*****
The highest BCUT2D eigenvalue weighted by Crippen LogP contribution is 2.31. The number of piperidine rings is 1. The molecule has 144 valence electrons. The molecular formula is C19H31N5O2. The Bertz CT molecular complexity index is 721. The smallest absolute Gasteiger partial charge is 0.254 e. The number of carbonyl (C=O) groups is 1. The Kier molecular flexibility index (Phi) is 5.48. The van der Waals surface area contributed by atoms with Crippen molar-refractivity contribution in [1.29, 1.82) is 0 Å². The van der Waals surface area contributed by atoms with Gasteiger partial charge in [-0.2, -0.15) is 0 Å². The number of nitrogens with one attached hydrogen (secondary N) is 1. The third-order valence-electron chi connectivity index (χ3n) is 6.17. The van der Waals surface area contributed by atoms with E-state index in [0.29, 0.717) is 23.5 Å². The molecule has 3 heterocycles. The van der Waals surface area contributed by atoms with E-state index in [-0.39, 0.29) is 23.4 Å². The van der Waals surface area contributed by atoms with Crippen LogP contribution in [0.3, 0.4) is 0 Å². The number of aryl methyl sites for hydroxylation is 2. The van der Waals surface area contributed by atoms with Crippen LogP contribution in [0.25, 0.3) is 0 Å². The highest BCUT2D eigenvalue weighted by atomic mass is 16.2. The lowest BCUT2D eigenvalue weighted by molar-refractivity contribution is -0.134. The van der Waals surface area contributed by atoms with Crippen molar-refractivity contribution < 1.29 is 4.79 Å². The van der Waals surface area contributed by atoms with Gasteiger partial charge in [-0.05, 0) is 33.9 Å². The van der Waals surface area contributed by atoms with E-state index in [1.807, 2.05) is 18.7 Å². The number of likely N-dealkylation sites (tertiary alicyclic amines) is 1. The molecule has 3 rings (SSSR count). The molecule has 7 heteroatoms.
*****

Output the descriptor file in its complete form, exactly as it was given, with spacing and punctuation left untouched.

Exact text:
The highest BCUT2D eigenvalue weighted by Crippen LogP contribution is 2.31. The number of piperidine rings is 1. The molecule has 144 valence electrons. The molecular formula is C19H31N5O2. The Bertz CT molecular complexity index is 721. The smallest absolute Gasteiger partial charge is 0.254 e. The number of carbonyl (C=O) groups is 1. The Kier molecular flexibility index (Phi) is 5.48. The van der Waals surface area contributed by atoms with Crippen molar-refractivity contribution in [1.29, 1.82) is 0 Å². The van der Waals surface area contributed by atoms with Gasteiger partial charge in [-0.2, -0.15) is 0 Å². The number of nitrogens with one attached hydrogen (secondary N) is 1. The third-order valence-electron chi connectivity index (χ3n) is 6.17. The van der Waals surface area contributed by atoms with E-state index in [0.29, 0.717) is 23.5 Å². The molecule has 3 heterocycles. The van der Waals surface area contributed by atoms with E-state index in [-0.39, 0.29) is 23.4 Å². The van der Waals surface area contributed by atoms with Crippen LogP contribution in [0.3, 0.4) is 0 Å². The number of aryl methyl sites for hydroxylation is 2. The van der Waals surface area contributed by atoms with Crippen LogP contribution in [0.25, 0.3) is 0 Å². The highest BCUT2D eigenvalue weighted by atomic mass is 16.2. The lowest BCUT2D eigenvalue weighted by molar-refractivity contribution is -0.134. The van der Waals surface area contributed by atoms with Crippen molar-refractivity contribution < 1.29 is 4.79 Å². The van der Waals surface area contributed by atoms with Gasteiger partial charge in [-0.05, 0) is 33.9 Å². The van der Waals surface area contributed by atoms with E-state index in [1.807, 2.05) is 18.7 Å². The number of likely N-dealkylation sites (tertiary alicyclic amines) is 1. The molecule has 3 rings (SSSR count). The molecule has 7 heteroatoms.